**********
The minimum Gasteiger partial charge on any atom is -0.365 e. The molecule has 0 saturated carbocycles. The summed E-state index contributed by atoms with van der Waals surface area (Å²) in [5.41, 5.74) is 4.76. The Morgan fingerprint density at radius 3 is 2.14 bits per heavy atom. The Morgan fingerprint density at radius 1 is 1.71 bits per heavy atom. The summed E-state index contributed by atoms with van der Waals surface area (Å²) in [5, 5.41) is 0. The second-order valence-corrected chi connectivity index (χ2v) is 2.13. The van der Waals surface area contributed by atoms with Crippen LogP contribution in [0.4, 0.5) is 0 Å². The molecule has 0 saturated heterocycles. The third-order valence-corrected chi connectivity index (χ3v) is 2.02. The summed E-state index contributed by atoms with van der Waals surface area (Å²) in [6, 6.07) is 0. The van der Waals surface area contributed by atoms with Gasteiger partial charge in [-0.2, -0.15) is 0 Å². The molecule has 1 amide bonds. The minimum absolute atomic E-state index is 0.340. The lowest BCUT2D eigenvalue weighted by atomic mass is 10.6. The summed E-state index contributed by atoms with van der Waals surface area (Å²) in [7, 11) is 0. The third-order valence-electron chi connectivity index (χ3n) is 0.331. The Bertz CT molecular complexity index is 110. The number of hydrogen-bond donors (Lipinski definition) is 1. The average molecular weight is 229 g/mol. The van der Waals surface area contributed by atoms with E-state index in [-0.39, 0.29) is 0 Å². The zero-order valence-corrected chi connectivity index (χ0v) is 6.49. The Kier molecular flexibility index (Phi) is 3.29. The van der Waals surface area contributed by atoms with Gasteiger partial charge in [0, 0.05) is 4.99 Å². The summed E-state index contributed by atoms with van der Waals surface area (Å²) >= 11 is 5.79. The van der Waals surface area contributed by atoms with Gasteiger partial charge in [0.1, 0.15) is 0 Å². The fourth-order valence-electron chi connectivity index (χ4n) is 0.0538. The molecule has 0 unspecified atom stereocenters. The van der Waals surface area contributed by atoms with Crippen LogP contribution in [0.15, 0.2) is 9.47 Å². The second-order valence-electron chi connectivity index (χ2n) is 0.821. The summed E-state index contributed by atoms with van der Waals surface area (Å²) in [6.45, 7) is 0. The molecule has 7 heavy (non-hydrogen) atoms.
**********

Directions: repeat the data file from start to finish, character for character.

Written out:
The minimum Gasteiger partial charge on any atom is -0.365 e. The molecule has 0 saturated carbocycles. The summed E-state index contributed by atoms with van der Waals surface area (Å²) in [5.41, 5.74) is 4.76. The Morgan fingerprint density at radius 3 is 2.14 bits per heavy atom. The Morgan fingerprint density at radius 1 is 1.71 bits per heavy atom. The summed E-state index contributed by atoms with van der Waals surface area (Å²) in [5, 5.41) is 0. The second-order valence-corrected chi connectivity index (χ2v) is 2.13. The van der Waals surface area contributed by atoms with Crippen LogP contribution in [0.4, 0.5) is 0 Å². The molecule has 0 saturated heterocycles. The third-order valence-corrected chi connectivity index (χ3v) is 2.02. The summed E-state index contributed by atoms with van der Waals surface area (Å²) in [6, 6.07) is 0. The van der Waals surface area contributed by atoms with Gasteiger partial charge in [-0.2, -0.15) is 0 Å². The molecule has 1 amide bonds. The minimum absolute atomic E-state index is 0.340. The lowest BCUT2D eigenvalue weighted by atomic mass is 10.6. The summed E-state index contributed by atoms with van der Waals surface area (Å²) in [7, 11) is 0. The third-order valence-electron chi connectivity index (χ3n) is 0.331. The Bertz CT molecular complexity index is 110. The number of hydrogen-bond donors (Lipinski definition) is 1. The average molecular weight is 229 g/mol. The van der Waals surface area contributed by atoms with E-state index in [-0.39, 0.29) is 0 Å². The zero-order valence-corrected chi connectivity index (χ0v) is 6.49. The Kier molecular flexibility index (Phi) is 3.29. The van der Waals surface area contributed by atoms with Gasteiger partial charge in [0, 0.05) is 4.99 Å². The summed E-state index contributed by atoms with van der Waals surface area (Å²) >= 11 is 5.79. The van der Waals surface area contributed by atoms with Gasteiger partial charge in [0.1, 0.15) is 0 Å². The fourth-order valence-electron chi connectivity index (χ4n) is 0.0538. The molecule has 0 unspecified atom stereocenters. The van der Waals surface area contributed by atoms with Crippen LogP contribution in [0.15, 0.2) is 9.47 Å². The second-order valence-electron chi connectivity index (χ2n) is 0.821. The summed E-state index contributed by atoms with van der Waals surface area (Å²) in [6.45, 7) is 0. The molecule has 7 heavy (non-hydrogen) atoms.